To find out, scientists led by Sarah Sharp of the International Fund for Animal Welfare (IFAW) and Tufts Cummings School of Veterinary Medicine and her colleagues analyzed data from stranded common dolphins. Common dolphin strandings are unfortunately common at Cape Cod, Massachusetts where the research was conducted. During a 2 year period, the researchers responded to 143 stranded common dolphins where the animal was still alive.
Upon arriving on the scene, IFAW vets took measurements and blood samples and performed physical examinations while quickly preparing the animal for transport to a suitable release site. All dolphins were released the same day they were found. A subset of these were tagged for satellite tracking. Dolphins that were still swimming around after three weeks were considered ‘survived’. Dolphins that died during the initial response effort (but after blood drawing) or that restranded themselves or were found dead within that 3 week period were considered ‘failed’.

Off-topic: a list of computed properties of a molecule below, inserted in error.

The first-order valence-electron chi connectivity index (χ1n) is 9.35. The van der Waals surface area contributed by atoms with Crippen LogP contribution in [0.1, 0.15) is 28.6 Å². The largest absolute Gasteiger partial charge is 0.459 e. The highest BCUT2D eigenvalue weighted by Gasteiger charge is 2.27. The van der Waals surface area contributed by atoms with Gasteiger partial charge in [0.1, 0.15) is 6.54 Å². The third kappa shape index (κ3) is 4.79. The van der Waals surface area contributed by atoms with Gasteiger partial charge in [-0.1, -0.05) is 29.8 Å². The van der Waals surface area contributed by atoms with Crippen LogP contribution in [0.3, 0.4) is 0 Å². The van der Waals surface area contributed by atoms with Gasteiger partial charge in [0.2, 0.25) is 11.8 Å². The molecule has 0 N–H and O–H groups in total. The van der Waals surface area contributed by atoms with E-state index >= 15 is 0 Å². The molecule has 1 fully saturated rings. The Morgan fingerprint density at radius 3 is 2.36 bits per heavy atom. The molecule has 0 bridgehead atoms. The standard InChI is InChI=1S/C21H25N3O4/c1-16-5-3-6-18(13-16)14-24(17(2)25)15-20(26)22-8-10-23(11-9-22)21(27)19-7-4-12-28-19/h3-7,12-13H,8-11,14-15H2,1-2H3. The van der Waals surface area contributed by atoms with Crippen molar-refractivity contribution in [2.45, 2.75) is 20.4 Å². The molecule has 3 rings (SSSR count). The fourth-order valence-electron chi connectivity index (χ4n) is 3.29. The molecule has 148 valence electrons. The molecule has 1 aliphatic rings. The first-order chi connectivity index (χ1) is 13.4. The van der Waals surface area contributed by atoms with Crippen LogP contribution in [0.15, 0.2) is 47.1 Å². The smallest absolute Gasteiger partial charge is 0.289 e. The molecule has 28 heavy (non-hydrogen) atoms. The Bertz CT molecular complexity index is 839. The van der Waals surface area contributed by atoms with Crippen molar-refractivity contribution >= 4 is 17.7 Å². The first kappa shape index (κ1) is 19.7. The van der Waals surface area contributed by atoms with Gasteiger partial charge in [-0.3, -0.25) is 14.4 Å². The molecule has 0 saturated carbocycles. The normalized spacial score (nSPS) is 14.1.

The researchers found blood chemistry differences between the survived and failed groups. Anemia was a very strong indicator that the animal would not survive. Failed dolphins also tended to have cardiovascular abnormalities, pneumonia or liver disease. There were also differences in length to girth ratio in surviving versus failing dolphins.
All of this suggests that by the time a dolphin strands himself on a beach, he's probably beyond saving. In many cases, nothing can be done for him. There are animals that do survive, however, and identifying them is critical, especially during mass strandings, when responders must quickly decide which animals to save first and which to euthanize. The data collected by Sharp and her colleagues could become valuable triage tools for managing marine mammals.